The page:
Motions to alter or amend judgments under Rule 59(e) and for reconsideration under Local Civil Rule 6.3 are evaluated under the same standard. See Word v. Croce, No. 01 Civ. 9614 (LTS), 2004 WL 434038, at *2 (S.D.N.Y. Mar. 9, 2004); Williams v. New York City Dep't of Corr., 219 F.R.D. 78, 83 (S.D.N.Y. 2003); Griffin Indus., Inc. v. Petrojam, Ltd., 72 F. Supp.2d 365, 368 (S.D.N.Y. 1999). On a motion made pursuant to either rule, "`the moving party must demonstrate controlling law or factual matters put before the court on the underlying motion that the movant believes the court overlooked and that might reasonably be expected to alter the court's decision.'" Word, 2004 WL 434038, at *2 (quoting Parrish v. Sollecito, 253 F. Supp.2d 713, 715 (S.D.N.Y. 2003)); see also Williams, 219 F.R.D. at 83. Alternatively, "`reconsideration may be granted to correct clear error, prevent manifest injustice or review the court's decision in light of the availability of new evidence.'" Word, 2004 WL 434038, at *2 (quoting Parrish, 253 F. Supp.2d at 715).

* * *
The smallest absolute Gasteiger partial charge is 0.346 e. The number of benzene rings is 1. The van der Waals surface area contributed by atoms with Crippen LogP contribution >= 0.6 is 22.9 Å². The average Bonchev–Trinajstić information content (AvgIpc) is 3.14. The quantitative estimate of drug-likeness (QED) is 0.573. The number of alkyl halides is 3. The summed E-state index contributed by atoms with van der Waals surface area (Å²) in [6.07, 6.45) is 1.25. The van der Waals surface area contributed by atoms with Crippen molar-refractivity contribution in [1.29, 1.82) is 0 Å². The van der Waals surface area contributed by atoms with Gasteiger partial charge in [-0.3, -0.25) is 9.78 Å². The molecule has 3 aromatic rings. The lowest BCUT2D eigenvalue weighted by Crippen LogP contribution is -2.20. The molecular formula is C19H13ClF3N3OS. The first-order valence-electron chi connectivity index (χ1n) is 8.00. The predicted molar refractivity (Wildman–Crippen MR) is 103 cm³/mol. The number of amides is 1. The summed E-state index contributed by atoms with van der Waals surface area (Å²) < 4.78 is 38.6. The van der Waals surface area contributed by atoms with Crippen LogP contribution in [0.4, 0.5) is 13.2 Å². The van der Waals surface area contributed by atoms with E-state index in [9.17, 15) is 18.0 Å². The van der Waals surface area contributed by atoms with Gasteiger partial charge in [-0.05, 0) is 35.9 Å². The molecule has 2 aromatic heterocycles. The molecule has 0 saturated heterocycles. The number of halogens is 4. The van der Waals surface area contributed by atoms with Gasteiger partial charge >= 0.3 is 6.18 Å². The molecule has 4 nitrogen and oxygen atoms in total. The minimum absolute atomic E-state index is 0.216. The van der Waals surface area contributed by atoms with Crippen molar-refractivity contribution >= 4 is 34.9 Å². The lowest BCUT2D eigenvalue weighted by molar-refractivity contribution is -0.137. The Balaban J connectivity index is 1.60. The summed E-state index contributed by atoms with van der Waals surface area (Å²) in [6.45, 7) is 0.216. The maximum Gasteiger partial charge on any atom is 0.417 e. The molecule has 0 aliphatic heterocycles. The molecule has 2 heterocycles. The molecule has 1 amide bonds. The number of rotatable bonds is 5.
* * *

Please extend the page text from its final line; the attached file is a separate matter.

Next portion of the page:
Neither Rule 59(e) nor Local Civil Rule 6.3, however, is an appropriate vehicle for a party dissatisfied with a court's ruling to secure a rehearing on the merits with respect to issues already decided, see USA Certified Merchants, LLC v. Koebel, 273 F. Supp.2d 501, 503 (S.D.N.Y. 2003); Parrish, 253 F. Supp.2d at 715; Griffin Indus., 72 F. Supp.2d at 368, or to advance "`new facts, issues or arguments not previously presented to the court.'" Williams, 219 F.R.D. at 83 (quoting Wechsler v. Hunt Health Systems, Ltd., 186 F. Supp.2d 402, 410 (S.D.N.Y. 2002)). It is thus well settled that such rules should be "`narrowly construed and strictly applied so as to avoid repetitive arguments on issues that have been considered fully by the Court,'" Word, 2004 WL 434038, at *2 (quoting Williams, 219 F.R.D. at 83), and "to prevent the rule from being used as a substitute for appealing a final judgment." USA Certified Merchants, 273 F. Supp.2d at 503. "Reconsideration of a court's previous order is an `extraordinary remedy to be employed sparingly in the interests of finality and conservation of scarce judicial resources.'" Montanile v. National Broad. Co., 216 F. Supp.2d 341, 342 (S.D.N.Y. 2002) (quoting In re Health Mgmt. Sys. Inc. Secs. Litig., 113 F. Supp.2d 613, 614 (S.D.N.Y. 2000)); see also USA Certified Merchants, 273 F. Supp.2d at 503.